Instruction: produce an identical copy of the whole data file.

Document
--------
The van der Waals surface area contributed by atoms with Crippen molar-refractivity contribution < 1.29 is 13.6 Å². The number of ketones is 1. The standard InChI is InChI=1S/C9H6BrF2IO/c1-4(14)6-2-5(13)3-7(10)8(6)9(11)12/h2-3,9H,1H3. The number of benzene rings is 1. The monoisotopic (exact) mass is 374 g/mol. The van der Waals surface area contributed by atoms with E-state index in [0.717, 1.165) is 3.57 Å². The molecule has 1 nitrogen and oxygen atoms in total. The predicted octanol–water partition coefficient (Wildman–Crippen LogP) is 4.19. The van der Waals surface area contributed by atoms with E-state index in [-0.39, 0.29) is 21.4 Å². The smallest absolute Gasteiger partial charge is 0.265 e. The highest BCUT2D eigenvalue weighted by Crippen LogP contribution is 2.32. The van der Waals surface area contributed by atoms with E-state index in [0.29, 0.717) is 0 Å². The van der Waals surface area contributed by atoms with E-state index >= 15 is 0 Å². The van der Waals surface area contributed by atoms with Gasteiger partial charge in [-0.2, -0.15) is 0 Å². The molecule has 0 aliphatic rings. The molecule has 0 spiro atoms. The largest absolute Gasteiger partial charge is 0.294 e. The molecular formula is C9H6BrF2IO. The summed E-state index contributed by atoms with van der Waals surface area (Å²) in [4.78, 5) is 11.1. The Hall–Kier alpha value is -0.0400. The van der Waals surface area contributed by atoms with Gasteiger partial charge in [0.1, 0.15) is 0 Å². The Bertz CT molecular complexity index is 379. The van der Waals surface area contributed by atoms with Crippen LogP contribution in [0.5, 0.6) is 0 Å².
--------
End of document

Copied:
The van der Waals surface area contributed by atoms with Crippen molar-refractivity contribution < 1.29 is 13.6 Å². The number of ketones is 1. The standard InChI is InChI=1S/C9H6BrF2IO/c1-4(14)6-2-5(13)3-7(10)8(6)9(11)12/h2-3,9H,1H3. The number of benzene rings is 1. The monoisotopic (exact) mass is 374 g/mol. The van der Waals surface area contributed by atoms with E-state index in [0.717, 1.165) is 3.57 Å². The molecule has 1 nitrogen and oxygen atoms in total. The predicted octanol–water partition coefficient (Wildman–Crippen LogP) is 4.19. The van der Waals surface area contributed by atoms with E-state index in [-0.39, 0.29) is 21.4 Å². The smallest absolute Gasteiger partial charge is 0.265 e. The highest BCUT2D eigenvalue weighted by Crippen LogP contribution is 2.32. The van der Waals surface area contributed by atoms with E-state index in [0.29, 0.717) is 0 Å². The van der Waals surface area contributed by atoms with E-state index >= 15 is 0 Å². The van der Waals surface area contributed by atoms with Gasteiger partial charge in [-0.2, -0.15) is 0 Å². The molecule has 0 aliphatic rings. The molecule has 0 spiro atoms. The largest absolute Gasteiger partial charge is 0.294 e. The molecular formula is C9H6BrF2IO. The summed E-state index contributed by atoms with van der Waals surface area (Å²) in [4.78, 5) is 11.1. The Hall–Kier alpha value is -0.0400. The van der Waals surface area contributed by atoms with Gasteiger partial charge in [0.1, 0.15) is 0 Å². The Bertz CT molecular complexity index is 379. The van der Waals surface area contributed by atoms with Crippen LogP contribution in [0.5, 0.6) is 0 Å².